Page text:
Italy says it's working to intervene diplomatically with Russia to allow Ukrainian ports to open amid a growing global wheat and food supply crisis, given some 30% of the world's wheat comes from war-ravaged Ukraine and Russia.
This culminated in a Thursday phone call between Prime Minister Mario Draghi and Russian President Vladimir Putin, wherein the Italian leader is believed to have pressed Putin to order his military to unblock Black Sea ports.
A statement from the Kremlin following the call said "Vladimir Putin emphasizes that the Russian Federation is ready to make a significant contribution to overcoming the food crisis through the export of grain and fertilizer, subject to the lifting of politically motivated restrictions by the West."
Putin's office confirmed he spoke about "steps taken to ensure the safety of navigation, including the daily opening of humanitarian corridors for the exit of civilian ships from the ports of the Azov and the Black Sea, which is impeded by the Ukrainian side."
Draghi's office in turn described that "the call was dedicated to developments in Ukraine and efforts to find a common solution to the ongoing food crisis, as well as the severe repercussions for the world's poorest countries."
The United States and leaders of several European countries have blamed Russia for increasing world hunger and ratcheting food prices and lack of supply, which is impacting already struggling and poor countries the hardest. However, Putin said the accusations are "unfounded" – following Russian officials earlier blaming Ukraine's military for deploying thousands of sea mines around its ports.
As Bloomberg reviews, "Russian Deputy Foreign Minister Andrey Rudenko said this week the government in Kyiv is to blame for the halt to grain exports from Ukraine because it mined its ports. Ukraine denies that, says it is Moscow that is preventing ships from docking and accuses it of stealing grain stores from occupied regions." Further, "A White House spokesperson said Russia’s actions were increasing world hunger."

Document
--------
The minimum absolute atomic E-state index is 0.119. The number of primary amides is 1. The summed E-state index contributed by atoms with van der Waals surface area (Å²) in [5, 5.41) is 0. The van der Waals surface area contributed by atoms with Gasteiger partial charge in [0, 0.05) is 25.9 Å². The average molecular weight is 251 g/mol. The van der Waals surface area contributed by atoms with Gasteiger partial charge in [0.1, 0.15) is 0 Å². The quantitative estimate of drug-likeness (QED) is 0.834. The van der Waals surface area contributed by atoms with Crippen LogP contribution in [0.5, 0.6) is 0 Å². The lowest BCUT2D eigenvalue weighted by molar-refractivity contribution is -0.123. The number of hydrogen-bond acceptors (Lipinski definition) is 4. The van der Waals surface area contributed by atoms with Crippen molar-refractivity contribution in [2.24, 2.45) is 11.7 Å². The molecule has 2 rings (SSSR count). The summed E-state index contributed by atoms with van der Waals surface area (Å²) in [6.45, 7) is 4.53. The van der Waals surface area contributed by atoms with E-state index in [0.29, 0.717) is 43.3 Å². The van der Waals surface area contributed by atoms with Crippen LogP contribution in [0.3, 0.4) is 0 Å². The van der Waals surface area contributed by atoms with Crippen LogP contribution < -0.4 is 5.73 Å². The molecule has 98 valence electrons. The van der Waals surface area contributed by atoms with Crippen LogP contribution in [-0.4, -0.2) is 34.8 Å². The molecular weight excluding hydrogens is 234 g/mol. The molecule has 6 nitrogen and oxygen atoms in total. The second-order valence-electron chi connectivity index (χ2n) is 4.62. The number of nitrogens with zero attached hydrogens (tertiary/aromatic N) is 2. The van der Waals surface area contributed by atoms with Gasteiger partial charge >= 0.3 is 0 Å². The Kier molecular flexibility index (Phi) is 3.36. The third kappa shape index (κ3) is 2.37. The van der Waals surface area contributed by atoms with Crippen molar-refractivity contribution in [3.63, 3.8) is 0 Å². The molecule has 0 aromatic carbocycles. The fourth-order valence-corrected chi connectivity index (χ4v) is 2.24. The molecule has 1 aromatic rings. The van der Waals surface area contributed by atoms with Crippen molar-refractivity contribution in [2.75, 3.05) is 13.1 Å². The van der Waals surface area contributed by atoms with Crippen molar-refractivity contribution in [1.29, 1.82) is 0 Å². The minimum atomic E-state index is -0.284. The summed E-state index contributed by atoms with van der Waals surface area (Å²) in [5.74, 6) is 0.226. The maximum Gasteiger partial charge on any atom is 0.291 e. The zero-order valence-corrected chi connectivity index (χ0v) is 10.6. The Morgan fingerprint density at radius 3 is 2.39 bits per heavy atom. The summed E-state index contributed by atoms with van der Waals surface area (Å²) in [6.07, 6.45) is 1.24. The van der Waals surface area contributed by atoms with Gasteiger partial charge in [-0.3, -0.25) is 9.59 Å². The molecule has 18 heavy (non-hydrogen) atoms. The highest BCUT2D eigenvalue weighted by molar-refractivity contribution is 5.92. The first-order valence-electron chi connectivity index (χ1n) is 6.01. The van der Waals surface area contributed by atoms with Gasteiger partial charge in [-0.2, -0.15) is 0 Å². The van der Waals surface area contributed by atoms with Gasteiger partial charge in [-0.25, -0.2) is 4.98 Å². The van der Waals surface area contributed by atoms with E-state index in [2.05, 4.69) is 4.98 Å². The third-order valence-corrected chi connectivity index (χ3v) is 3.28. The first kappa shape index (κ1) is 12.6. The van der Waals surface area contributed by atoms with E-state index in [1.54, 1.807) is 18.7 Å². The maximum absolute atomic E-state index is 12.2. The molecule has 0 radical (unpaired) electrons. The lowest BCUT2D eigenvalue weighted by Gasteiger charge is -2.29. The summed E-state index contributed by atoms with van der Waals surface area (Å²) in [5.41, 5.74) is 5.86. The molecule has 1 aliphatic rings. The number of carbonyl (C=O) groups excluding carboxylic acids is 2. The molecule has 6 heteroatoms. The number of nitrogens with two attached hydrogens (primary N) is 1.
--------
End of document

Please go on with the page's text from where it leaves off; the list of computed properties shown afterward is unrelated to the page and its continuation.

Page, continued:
Late yesterday, the Russian government – after being accused of using the food supply as blackmail and a bargaining chip – announced its military will open up protected sea corridors for international shipping to pass through from seven Ukrainian ports that have thus far been militarized and blockaded.
It's yet to be confirmed the degree to which this has happened, and likely most shipping companies and vessels would still deem the situation and ports near frontline fighting areas to be unsafe, given also the presence of mines.
#UPDATE Moscow is ready to make a "significant contribution" to averting a looming food crisis if the West lifts sanctions imposed on Russia over Ukraine, President Vladimir Putin said in a telephone call with Italy's Prime Minister Mario Draghi https://t.co/O3Av33GFTu pic.twitter.com/dhTOH4TThS
— AFP News Agency (@AFP) May 26, 2022
Russia has meanwhile stressed that its military is engaged in extensive and complex demining operations of mines placed by Ukrainian forces, making international shipping dangerous and impossible in some areas off Ukraine's coast.
NATO in a message earlier this month warned all commercial traffic in the Black Sea of the growing danger of drifting mines as spillover from the Russia-Ukraine war. "The latest statement of regional authorities, confirming another sighting of a mine, shows the threat of drifting mines in the Southwest part of the Black Sea still exists," a May 13 NATO shipping advisory said.